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Strawberry Preserves



A jar of strawberry preserves.
Photo by Travis Rainey, Food Styling by Liberty Fennell

This recipe for strawberry preserves does not turn out run-of-the-mill store-bought strawberry jam. Here whole pieces of fruit float in a sweet, bright syrup that’s equally useful in the kitchen. To make it, you only need sugar, half a lemon, fresh strawberries, and sterile jars. Most of the prep time is hands-off: After you mix the sugar and fruit, it sits at room temperature for 12 or more hours, the fruit becoming sweeter and softer. Barely ripe strawberries contain more pectin, the soluble fiber that helps jams and jellies set, than their fully ripe counterparts, and wild berries typically have the best flavor and texture. Fresh lemon juice also lends a hand, improving gel production and brightening the strawberry flavor.

An excellent jumping-off point for first-time small-batch makers, you can adapt this easy strawberry preserves recipe to raspberries, blackberries, currants, or whatever berry you have on hand. These preserves will keep well in your fridge for at least a month. Spoon the berries and syrup over ice cream, yogurt, or oatmeal. Or split them up: Smash the candied berries onto buttered toast or scones or pair with peanut butter for the best iteration of that classic sandwich. Use the syrup to sweeten a cocktail—or add a few spoonfuls to a glass of seltzer for homemade strawberry soda.

This recipe was adapted for style from ‘The New Book of Middle Eastern Food’ by Claudia Roden. Buy the full book on Amazon.

Recipe information

  • Total Time

    20 minutes plus overnight rest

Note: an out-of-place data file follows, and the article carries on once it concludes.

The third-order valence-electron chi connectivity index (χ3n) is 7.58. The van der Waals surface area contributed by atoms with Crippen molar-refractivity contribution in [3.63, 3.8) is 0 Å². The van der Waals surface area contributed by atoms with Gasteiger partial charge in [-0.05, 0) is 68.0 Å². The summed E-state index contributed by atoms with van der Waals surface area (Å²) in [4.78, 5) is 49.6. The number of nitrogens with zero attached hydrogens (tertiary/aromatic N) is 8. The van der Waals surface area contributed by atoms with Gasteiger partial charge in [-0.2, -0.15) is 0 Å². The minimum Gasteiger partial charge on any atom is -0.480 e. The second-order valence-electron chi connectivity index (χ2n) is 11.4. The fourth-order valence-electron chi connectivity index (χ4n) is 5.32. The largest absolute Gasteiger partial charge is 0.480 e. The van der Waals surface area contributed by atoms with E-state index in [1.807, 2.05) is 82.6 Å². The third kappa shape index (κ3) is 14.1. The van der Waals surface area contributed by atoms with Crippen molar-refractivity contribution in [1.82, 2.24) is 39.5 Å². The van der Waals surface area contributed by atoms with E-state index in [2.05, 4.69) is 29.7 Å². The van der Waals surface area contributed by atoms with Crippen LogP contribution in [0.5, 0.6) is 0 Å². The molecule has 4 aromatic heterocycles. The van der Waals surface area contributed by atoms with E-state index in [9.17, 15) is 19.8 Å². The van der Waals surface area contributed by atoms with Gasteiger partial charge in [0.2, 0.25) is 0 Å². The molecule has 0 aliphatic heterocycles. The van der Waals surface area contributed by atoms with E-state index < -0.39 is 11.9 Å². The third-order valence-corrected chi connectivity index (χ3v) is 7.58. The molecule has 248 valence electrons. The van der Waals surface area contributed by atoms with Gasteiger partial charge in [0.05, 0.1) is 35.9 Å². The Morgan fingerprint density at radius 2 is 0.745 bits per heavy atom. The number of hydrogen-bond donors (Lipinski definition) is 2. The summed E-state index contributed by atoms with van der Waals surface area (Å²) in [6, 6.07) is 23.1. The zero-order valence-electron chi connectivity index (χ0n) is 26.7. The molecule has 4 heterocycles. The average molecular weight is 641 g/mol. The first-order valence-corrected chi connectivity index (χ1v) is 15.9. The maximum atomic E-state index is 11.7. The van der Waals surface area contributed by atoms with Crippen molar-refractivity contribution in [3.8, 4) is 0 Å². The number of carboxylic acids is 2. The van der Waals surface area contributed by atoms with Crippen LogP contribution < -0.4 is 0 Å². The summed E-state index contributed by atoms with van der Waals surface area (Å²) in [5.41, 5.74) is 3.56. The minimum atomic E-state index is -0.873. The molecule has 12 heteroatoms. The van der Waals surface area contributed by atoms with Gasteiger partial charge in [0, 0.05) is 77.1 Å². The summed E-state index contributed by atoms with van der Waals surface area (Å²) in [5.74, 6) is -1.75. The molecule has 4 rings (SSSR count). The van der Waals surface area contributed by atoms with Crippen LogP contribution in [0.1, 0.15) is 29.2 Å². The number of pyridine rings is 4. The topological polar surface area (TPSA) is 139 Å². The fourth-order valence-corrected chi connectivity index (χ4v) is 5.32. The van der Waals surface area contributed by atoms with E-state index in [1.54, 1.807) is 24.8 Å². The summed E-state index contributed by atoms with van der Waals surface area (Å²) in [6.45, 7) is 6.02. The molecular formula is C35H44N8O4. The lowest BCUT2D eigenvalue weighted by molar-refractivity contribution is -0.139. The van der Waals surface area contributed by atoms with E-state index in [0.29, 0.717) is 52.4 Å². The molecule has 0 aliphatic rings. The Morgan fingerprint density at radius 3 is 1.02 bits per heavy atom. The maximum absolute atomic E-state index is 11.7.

• Yield

    Makes 3 quarts


2 lb. barely ripe strawberries, preferably wild, hulled and rinsed
2 lb. sugar
Juice of ½ lemon (about 2 Tbsp.)


  1. Step 1

    Layer 2 lb. barely ripe strawberries, hulled and rinsed, with 2 lb. sugar in a large bowl, and leave to macerate for 12 hours or overnight. The sugar will draw out the juices.

    Step 2

    Transfer the strawberries and their juices to a large pan. Add the juice of ½ lemon (about 2 Tbsp.) and bring to a boil over medium heat, stirring gently with a wooden spoon or shaking the pan lightly, and skimming off the white froth as it rises to the surface. Simmer gently over low heat until you can pierce through a strawberry with a paring knife with no resistance, 5–10 minutes. (Time will depend on the ripeness of the fruit. Wild strawberries will require only 5 minutes, sometimes even less.)

    Step 3

    Transfer strawberries gently with a slotted spoon to clean glass jars. Let the syrup simmer for a little while longer, until it has thickened enough to coat the back of a spoon, or until it sets when tested on a cold plate. Pour over the strawberries and wipe the rim of the jar with a damp cloth. When cool, close the jars tightly.

    Photo by Travis Rainey, Food Styling by Liberty Fennell

    Editor's note: This recipe for strawberry preserves was first printed online in December 2011.

Cover of Claudia Roden's The New Book of Middle Easter Food, featuring a blue filigree bowl filled with Meyer lemons and sprigs of mint.
Reprinted with permission from The New Book of Middle Eastern Food, copyright © 2000 by Claudia Roden, published by Knopf. Buy the full book on Amazon or Bookshop.
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